*Adapted from Ellipses' "Manifesto for Scholarly Writing," this piece voices the spirit from which Ellipses was born; edited by Alexander Eakins and Jennifer Nunez
No longer should we be bound by former conceptualizations of past scholarly writing. New technologies call for new ways to engage in scholarly work that allows for honest perspective and bias. Too long have we been forced into the dry desert of the classroom to play the scales of antiquated and warped pianos long out of tune with current cultural demands.
Do no mistake the statement as dismissive; to understand the necessity for future scholarly work, a fundamental knowledge of its history forms a solid cliff from which to leap. In addition, valid supportive evidence must be researched and utilized; to jump off the cliff, we must first climb the mountain.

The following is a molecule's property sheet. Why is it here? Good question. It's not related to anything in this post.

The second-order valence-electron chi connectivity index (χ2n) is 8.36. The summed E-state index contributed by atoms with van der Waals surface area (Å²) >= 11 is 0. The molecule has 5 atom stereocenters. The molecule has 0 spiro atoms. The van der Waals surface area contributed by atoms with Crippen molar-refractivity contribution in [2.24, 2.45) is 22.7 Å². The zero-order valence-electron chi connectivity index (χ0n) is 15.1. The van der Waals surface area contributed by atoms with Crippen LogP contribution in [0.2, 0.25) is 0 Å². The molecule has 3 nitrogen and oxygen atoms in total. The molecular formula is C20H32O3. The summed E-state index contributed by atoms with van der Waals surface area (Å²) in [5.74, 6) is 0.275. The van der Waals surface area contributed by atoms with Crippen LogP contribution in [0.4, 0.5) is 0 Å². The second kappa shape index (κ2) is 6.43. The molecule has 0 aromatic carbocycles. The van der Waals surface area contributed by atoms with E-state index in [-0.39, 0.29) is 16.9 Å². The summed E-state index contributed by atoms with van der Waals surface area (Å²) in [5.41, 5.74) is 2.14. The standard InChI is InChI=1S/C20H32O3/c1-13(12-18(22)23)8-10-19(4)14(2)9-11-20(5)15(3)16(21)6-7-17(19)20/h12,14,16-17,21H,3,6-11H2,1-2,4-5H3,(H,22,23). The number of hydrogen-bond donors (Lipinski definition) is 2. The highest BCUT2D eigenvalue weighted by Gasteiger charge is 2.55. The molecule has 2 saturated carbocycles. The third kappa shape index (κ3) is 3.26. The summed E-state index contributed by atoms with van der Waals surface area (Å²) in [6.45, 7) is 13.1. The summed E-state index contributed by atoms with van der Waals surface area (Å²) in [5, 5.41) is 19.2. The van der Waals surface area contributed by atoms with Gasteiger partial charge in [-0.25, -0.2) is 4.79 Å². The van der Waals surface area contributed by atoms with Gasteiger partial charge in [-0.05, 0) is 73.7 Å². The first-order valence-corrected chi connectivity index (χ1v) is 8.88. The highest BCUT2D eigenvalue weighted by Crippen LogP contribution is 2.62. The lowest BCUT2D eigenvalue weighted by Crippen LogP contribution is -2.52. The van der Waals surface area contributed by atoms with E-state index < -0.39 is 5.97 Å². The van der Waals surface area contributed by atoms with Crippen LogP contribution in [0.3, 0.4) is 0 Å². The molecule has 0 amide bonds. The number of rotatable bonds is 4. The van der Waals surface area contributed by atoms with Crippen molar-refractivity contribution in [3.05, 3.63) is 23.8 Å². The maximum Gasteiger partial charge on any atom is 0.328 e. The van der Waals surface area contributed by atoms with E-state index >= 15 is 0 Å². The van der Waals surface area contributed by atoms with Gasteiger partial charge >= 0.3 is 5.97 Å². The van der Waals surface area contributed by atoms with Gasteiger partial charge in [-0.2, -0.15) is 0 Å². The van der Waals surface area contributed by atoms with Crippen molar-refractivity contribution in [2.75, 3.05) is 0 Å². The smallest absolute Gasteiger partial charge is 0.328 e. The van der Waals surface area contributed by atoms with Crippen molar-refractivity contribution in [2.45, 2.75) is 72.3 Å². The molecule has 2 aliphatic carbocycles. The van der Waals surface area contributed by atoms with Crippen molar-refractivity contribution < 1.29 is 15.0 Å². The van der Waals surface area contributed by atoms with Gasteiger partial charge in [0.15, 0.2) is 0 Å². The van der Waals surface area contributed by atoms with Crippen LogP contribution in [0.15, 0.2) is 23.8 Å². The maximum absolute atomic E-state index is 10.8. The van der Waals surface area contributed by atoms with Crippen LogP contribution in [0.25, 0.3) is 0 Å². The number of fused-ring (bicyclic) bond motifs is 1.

Nonetheless we must rehydrate the desert of dry, scholarly work with gallons of narrative that speak to our own personal histories, using the new technologies that inform these histories. Increased engagement and discourse on communication networks demand the language and dialect endemic to and informed by a media-driven culture, even as we take caution not to cast our humanity in digital shadows. Critical non-fiction that rises from technologies can no longer allow argument to subsume voice. The practice of reducing the author's voice in critical work in order to make a work "scholarly" cannot survive contemporary culture because it does not reflect contemporary culture.
Ellipses aims to redesign the tools to build critical work so that it becomes both a reflection of our present culture and the discourses that new technology demands.